It was in early January that Summer Yang first heard about a mysterious virus sickening people in her home city of Wuhan.
The 40-year-old property investor was concerned for her elderly parents. But authorities told the public on January 5 there was no evidence the new type of coronavirus could be transmitted from human to human.
So, Summer put her fears away.
Then, on January 17, Summer’s 64-year-old mother came down with a fever. Following a CT scan and a blood test, doctors said they suspected a coronavirus infection. The family decided to keep her at home, believing she was safer there.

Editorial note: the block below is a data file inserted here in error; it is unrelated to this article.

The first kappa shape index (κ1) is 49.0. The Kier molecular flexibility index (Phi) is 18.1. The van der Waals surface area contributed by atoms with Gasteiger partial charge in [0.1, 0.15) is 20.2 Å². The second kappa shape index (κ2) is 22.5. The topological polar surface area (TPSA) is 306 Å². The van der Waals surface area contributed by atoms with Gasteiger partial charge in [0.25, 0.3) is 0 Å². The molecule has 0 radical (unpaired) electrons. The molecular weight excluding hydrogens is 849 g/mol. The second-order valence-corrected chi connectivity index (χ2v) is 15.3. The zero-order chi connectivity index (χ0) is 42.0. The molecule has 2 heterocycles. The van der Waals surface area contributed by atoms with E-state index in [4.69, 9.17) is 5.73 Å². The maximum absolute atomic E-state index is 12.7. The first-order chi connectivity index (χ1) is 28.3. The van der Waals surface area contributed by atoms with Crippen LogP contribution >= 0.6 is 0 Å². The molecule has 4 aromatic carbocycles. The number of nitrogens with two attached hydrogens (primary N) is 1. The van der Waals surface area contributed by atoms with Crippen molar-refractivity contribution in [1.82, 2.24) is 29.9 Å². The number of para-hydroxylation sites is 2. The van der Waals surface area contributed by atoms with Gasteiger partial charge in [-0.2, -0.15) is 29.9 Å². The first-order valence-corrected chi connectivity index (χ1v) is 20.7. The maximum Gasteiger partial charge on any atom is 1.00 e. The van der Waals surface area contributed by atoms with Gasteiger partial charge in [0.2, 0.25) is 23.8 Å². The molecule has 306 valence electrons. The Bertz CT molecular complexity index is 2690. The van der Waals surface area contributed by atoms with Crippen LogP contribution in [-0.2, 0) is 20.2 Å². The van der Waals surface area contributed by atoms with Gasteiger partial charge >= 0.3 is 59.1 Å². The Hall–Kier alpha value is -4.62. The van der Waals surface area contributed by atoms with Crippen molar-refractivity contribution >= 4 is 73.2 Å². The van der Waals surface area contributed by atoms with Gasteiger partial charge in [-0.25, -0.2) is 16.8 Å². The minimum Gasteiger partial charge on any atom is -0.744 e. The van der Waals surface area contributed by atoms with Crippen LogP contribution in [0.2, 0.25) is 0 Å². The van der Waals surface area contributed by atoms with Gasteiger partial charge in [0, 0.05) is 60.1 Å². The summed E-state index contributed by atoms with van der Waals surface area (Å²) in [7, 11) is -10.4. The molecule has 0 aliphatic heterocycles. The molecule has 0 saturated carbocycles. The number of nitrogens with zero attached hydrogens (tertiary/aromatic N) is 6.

A week later, soon after Chinese authorities confirmed human-to-human transmission and imposed a virtual lockdown on Wuhan and Hubei province in an effort to contain the virus, Summer’s 65-year-old father also contracted a fever.
Yang Liguo was already suffering from high blood pressure, diabetes and coronary heart disease, so Summer rushed him to the Wuhan Central Hospital. There, doctors told her they suspected a coronavirus infection and treated him with intravenous antibiotics for three days.
His condition did not improve but he was told to go home.